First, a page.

Tips for preparing your New Colombo Plan application
A nomination by your university for a New Colombo Plan Scholarship is a great start, but now you have to write and submit the application! We asked previous New Colombo Plan scholars for their advice:
1. Read the program guidelines
The program guidelines will help you write an application that demonstrates how your application is relevant to the program’s purpose and objectives. Think about how you might contribute to meeting the NCP values through your own life and academic experiences to date, your future interests, Australia’s international interests, through the country you choose and the internship you are proposing. First hand tips from past scholars include:
- Become familiar with what the scholarship is about and what it is looking for. The selection panel isn't trying to trip you up, but they will be looking for the best people to meet the NCP objectives.
- Try to have a kind of central theme or story or narrative behind your application. While there are different sections in the application, try to link it back to your theme and what you want to do in the future.
- Show in your application why you want to go and describe the benefits of your proposed program for both Australia and the host location.
2. Learn from past experience
Speak to NCP Alumni Ambassadors, past scholars and your university International Liaison Officers, “Don't be shy to reach out to past NCP scholars – you can find our profiles on the website. In my experience, we're all excited to have a chat and help you succeed. We can remember just how nerve-wracking it was to be in your shoes.”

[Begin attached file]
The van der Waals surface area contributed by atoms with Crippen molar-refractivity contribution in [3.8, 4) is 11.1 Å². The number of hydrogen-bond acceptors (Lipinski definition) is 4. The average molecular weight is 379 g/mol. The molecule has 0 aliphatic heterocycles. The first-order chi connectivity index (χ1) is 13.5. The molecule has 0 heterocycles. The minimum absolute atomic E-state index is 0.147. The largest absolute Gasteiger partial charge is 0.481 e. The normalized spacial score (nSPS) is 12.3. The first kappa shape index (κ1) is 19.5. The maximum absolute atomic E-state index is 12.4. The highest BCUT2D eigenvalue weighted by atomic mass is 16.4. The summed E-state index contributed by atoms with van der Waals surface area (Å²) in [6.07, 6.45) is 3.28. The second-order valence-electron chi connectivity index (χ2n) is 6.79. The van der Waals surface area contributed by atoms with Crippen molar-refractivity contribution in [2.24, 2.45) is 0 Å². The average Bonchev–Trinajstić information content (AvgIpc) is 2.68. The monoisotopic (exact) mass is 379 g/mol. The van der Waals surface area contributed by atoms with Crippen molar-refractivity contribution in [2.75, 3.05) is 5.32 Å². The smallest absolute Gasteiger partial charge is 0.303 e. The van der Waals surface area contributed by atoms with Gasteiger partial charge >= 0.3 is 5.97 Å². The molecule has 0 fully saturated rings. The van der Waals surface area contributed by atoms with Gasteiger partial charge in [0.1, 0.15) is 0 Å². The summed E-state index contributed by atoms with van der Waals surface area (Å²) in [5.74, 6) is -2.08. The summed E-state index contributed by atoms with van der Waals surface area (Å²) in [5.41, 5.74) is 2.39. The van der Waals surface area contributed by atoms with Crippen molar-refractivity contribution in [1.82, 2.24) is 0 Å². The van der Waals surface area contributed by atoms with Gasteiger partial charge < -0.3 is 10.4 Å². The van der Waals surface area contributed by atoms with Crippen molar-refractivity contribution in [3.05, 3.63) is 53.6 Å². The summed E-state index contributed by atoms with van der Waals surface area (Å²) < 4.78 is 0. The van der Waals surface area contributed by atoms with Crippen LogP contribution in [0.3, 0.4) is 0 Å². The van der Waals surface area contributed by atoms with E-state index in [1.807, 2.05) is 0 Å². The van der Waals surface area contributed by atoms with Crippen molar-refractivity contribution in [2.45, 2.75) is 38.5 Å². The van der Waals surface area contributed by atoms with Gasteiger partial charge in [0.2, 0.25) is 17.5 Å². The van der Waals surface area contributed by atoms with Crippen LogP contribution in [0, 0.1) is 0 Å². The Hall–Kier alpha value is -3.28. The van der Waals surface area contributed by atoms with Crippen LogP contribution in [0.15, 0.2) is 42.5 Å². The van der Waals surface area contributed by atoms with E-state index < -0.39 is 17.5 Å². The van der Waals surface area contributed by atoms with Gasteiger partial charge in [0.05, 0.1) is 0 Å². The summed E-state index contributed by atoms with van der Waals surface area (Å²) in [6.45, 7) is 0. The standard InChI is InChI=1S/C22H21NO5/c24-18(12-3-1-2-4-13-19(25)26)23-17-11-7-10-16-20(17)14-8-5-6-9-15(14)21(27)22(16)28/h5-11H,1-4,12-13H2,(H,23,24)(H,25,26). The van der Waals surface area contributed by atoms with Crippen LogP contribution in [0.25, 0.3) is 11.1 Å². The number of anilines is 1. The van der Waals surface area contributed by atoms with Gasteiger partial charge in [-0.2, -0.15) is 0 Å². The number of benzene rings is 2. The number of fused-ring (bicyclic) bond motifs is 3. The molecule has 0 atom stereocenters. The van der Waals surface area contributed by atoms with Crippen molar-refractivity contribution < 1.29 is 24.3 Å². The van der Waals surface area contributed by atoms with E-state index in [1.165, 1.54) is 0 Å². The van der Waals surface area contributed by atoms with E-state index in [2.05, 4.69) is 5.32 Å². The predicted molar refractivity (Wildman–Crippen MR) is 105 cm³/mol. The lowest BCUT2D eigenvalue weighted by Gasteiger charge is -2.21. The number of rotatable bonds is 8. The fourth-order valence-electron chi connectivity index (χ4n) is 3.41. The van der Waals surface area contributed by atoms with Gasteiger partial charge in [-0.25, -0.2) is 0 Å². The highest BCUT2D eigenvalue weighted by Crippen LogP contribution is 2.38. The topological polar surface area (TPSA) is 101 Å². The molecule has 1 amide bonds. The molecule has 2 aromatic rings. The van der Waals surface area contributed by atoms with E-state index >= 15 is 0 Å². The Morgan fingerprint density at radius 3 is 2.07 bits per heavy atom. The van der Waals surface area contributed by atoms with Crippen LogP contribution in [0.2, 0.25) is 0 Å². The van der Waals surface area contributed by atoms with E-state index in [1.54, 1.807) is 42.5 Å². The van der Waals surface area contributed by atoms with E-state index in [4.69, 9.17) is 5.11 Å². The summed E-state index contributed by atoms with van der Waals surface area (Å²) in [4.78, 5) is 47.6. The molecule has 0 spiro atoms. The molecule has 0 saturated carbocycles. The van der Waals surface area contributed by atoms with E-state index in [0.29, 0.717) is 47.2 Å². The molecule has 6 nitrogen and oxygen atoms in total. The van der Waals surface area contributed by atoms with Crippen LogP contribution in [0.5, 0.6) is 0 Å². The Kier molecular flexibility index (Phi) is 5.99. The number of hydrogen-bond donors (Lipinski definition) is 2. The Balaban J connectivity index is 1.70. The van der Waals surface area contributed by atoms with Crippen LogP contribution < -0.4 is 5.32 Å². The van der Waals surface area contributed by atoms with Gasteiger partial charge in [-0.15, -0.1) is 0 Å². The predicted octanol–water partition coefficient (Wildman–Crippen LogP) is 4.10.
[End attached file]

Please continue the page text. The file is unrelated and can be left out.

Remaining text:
Speak with university staff like the scholarship office contacts [PDF] who have experience in writing applications.
Social media forums like LinkedIn offer lots of great information and contacts. You can also search the New Colombo Plan Facebook, Instagram and Twitter channels to see what has been posted previously.
3. Respond to the selection criteria
Read the lessons learned from previous rounds information for 2021 applicants. Applying for a scholarship application as a student is a very different way of thinking and writing than it is for an academic essay.
Break down the selection criteria into key points. Support your claims with evidence and/or examples where possible. Prepare your application in a word document first if you can so it’s easier to draft and edit. Spell check your application and have a friend or colleague review it. Past scholars provide the following advice:
- It’s a very different writing style – it was foreign to me as a student. I found it quite difficult. My advice is to use active language, be specific and straight to the point. Seek out assistance from your university.
- Take the time to read through it – why the scholarship exists, and what do its goals mean, what do each of us get out of it – the country your studying in, for Australia and for you personally.
- Think through your answers and align these with what the program will mean for you. Consider how your academic interests and potential future career align with the program.